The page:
rockyshepheard

CA reporting same heights for roof planes obviously not

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I am trying to comprehend the (precise) meaning of the variables in a roof plane.

In this CA file you find two roof planes (at obviously differing heights) but still giving exactly the same heights info.

Questions:

1. Is this a glitch?

2. What is the line with a perpendicular line stick out of it. I always thought it was the baseline but if so then two differing baselines have the same exact height.

Thanks!

question for forum.plan

Untitled-3.gif

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Hi Rockne

Its not a glitch, the line is the base line that tells you where the roof plane origin is sitting. Notice the one on the left is not sitting on the wall.

It would make it alot easier to work with the program if you use some color for the selection and handle fill. Its in preferences 

Also what are your computer specs and version of chief? put that in your signature please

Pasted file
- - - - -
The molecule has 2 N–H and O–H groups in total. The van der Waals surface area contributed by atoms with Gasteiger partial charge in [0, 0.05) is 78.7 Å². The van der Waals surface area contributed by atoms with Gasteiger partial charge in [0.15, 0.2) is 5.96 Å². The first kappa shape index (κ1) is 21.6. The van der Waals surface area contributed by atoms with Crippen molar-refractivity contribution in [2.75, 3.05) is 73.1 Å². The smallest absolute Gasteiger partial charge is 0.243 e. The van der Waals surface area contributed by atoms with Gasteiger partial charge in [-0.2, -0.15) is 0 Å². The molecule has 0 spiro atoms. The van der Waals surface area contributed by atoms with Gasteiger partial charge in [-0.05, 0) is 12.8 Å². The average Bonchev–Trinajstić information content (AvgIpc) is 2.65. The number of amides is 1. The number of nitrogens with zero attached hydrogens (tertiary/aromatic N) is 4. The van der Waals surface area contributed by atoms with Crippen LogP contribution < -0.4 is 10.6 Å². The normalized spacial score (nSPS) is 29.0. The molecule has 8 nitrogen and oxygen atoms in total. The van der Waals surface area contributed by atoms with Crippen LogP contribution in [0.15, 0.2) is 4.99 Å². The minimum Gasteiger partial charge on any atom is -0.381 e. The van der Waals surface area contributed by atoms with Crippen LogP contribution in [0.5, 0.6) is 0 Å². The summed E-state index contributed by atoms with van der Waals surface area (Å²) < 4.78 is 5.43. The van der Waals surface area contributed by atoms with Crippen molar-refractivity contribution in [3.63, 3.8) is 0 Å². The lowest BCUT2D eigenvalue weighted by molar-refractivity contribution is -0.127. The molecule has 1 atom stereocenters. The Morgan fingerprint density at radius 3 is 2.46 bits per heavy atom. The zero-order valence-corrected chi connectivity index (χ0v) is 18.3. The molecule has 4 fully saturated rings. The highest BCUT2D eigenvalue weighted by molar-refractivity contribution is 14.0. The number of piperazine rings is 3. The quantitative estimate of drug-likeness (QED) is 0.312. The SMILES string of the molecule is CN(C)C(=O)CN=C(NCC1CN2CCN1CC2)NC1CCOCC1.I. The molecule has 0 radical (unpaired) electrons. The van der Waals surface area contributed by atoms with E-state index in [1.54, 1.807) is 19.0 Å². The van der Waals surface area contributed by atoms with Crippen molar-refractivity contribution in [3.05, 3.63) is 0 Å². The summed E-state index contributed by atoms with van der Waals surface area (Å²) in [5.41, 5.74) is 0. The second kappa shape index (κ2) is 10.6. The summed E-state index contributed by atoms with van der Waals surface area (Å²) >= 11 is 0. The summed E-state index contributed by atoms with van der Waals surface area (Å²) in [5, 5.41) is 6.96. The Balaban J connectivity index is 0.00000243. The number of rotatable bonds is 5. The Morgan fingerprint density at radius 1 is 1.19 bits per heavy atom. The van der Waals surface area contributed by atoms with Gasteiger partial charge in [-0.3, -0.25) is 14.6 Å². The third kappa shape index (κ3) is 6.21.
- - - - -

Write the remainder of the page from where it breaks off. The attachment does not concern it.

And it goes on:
color-handles.JPG

preferances-color-tab.JPG

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Thanks. I will add my specs. You may be missing my point. Look at the height of both planes. One makes the walk taller, one dies not. Can you please explain why the heights are exactly the same (see image)?

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Rocky, look where your baselines are at. As mentioned in another post, you need to start the roof planes on the outside of framing.

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Also, why should I care where the baseline origin sits? I can tell if the overhang to little or too much with a simple dimension. I do care about heights that I cannot see in the plan.

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You should care about the baseline because it determines how the wall and roof objects interact.

(Just like what you define as the main layer of a wall will effect how the model builds.)

 

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Use the Reference Manual. I've mentioned this to you in other posts. It will explain so much, with pictures! Begin on page 788. Here is the link: X10 Reference Manual.

refbase.thumb.PNG.84ed83dddee07f0dd2a4b7140616f6b1.PNGrefbase2.thumb.PNG.50b1f7a5e62edcd6cdef650387f5f987.PNG

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33 minutes ago, rockyshepheard said:

Look at the height of both planes. One makes the walk taller, one dies not. Can you please explain why the heights are exactly the same (see image)?